Much of the Panhandle has had above average rainfall during the first quarter of 2014. While most farmers are getting frustrated because the wet ground has delayed planting preparation, ranchers are smiling because they have finally gotten ideal weather for cool-season forage production. While there are certainly areas of the Panhandle that have received abundant rainfall over the past 90 days, there are also areas that are more than 2″ below normal. Jefferson County had the most extremes in a single county, with more than 8″ above normal near the coast, and areas 2″ below normal nearer to the Georgia line. So far in 2014, the Carrabelle station has collected 19.5″, which is over 7 inches higher than normal. The dry location was Monticello where just under 13″ fell, which is more than 2 ” below average for this location. The average for all six stations was 16.4 inches for the first three months of 2014.
Temperatures have finally started to warm back up as we prepare for crop planting. Even so, soil temperatures through March remained cool, keeping early planted corn from quickly emerging.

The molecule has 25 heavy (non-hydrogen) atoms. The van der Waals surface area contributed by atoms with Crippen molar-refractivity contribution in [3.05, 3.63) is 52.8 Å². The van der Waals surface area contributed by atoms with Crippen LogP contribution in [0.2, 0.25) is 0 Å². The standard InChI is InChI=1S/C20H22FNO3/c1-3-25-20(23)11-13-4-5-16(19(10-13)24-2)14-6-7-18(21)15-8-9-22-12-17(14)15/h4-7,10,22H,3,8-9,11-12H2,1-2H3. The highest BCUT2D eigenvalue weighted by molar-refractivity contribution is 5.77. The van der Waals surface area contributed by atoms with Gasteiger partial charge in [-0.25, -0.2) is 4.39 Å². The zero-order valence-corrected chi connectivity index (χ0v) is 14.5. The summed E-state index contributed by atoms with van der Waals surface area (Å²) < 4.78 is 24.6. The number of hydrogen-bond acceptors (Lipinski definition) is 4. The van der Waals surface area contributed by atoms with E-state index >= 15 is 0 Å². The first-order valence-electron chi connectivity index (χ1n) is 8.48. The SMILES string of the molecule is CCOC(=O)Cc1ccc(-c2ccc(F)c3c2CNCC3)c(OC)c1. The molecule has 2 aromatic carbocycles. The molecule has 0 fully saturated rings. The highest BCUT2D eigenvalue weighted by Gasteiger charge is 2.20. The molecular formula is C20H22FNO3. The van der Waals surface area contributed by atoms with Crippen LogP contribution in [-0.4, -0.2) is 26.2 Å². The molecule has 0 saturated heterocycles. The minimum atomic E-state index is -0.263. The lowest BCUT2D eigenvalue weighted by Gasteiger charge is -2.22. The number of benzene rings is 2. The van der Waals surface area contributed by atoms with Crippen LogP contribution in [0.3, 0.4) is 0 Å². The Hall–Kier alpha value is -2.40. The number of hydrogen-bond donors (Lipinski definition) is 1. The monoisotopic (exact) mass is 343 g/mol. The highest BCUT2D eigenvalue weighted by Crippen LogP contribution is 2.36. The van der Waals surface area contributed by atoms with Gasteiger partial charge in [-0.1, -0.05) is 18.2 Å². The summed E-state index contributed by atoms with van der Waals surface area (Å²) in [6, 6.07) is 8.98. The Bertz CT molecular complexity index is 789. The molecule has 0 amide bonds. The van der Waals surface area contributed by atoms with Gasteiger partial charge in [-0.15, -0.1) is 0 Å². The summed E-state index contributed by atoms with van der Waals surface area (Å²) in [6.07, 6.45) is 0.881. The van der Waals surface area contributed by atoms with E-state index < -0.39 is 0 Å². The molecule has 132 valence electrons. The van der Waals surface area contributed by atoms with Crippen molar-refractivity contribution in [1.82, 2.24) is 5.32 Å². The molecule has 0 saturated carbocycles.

Soil Temperatures have warmed up in April, but the recent cold front that moved through earlier this week dropped average soil temperatures down below 60 degrees again. As the weather warms back up over the next few weeks, soil temperatures should finally be above 65 degrees for peanut and cotton planting, but they are not there yet.
At this point, the weather forecast for the months ahead is favorable for growing crops and pastures in the Panhandle. While there is no drought expected in the Eastern US, slightly above average temperatures are expected.